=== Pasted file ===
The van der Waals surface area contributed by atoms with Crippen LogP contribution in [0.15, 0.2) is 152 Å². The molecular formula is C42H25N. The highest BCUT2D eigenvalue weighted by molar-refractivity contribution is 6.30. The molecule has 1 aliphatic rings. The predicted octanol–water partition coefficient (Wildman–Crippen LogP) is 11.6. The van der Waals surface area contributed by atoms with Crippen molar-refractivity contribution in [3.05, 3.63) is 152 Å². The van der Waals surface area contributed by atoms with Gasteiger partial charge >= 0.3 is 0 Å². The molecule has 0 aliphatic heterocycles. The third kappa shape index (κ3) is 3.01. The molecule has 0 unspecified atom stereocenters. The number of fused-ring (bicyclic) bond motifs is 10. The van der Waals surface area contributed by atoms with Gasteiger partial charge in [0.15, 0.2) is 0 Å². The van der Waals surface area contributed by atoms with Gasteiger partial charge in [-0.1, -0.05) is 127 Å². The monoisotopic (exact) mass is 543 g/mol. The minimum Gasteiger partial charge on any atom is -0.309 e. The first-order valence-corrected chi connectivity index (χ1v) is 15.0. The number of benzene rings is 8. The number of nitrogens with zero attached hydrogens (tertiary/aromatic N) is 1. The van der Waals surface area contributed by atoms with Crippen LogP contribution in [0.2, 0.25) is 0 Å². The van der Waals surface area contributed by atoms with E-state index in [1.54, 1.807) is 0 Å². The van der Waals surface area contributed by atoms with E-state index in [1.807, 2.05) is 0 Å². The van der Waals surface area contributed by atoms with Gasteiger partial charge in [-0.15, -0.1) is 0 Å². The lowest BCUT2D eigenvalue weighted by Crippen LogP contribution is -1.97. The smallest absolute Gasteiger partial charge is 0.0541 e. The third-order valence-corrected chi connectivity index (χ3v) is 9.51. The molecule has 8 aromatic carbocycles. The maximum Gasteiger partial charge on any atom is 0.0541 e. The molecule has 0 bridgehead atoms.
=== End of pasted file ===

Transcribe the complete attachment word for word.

The van der Waals surface area contributed by atoms with Crippen LogP contribution in [0.15, 0.2) is 152 Å². The molecular formula is C42H25N. The highest BCUT2D eigenvalue weighted by molar-refractivity contribution is 6.30. The molecule has 1 aliphatic rings. The predicted octanol–water partition coefficient (Wildman–Crippen LogP) is 11.6. The van der Waals surface area contributed by atoms with Crippen molar-refractivity contribution in [3.05, 3.63) is 152 Å². The van der Waals surface area contributed by atoms with Gasteiger partial charge >= 0.3 is 0 Å². The molecule has 0 aliphatic heterocycles. The third kappa shape index (κ3) is 3.01. The molecule has 0 unspecified atom stereocenters. The number of fused-ring (bicyclic) bond motifs is 10. The van der Waals surface area contributed by atoms with Gasteiger partial charge in [0.15, 0.2) is 0 Å². The van der Waals surface area contributed by atoms with Gasteiger partial charge in [-0.1, -0.05) is 127 Å². The monoisotopic (exact) mass is 543 g/mol. The minimum Gasteiger partial charge on any atom is -0.309 e. The first-order valence-corrected chi connectivity index (χ1v) is 15.0. The number of benzene rings is 8. The number of nitrogens with zero attached hydrogens (tertiary/aromatic N) is 1. The van der Waals surface area contributed by atoms with Crippen LogP contribution in [0.2, 0.25) is 0 Å². The van der Waals surface area contributed by atoms with E-state index in [1.54, 1.807) is 0 Å². The van der Waals surface area contributed by atoms with E-state index in [1.807, 2.05) is 0 Å². The van der Waals surface area contributed by atoms with Gasteiger partial charge in [-0.15, -0.1) is 0 Å². The lowest BCUT2D eigenvalue weighted by Crippen LogP contribution is -1.97. The smallest absolute Gasteiger partial charge is 0.0541 e. The third-order valence-corrected chi connectivity index (χ3v) is 9.51. The molecule has 8 aromatic carbocycles. The maximum Gasteiger partial charge on any atom is 0.0541 e. The molecule has 0 bridgehead atoms.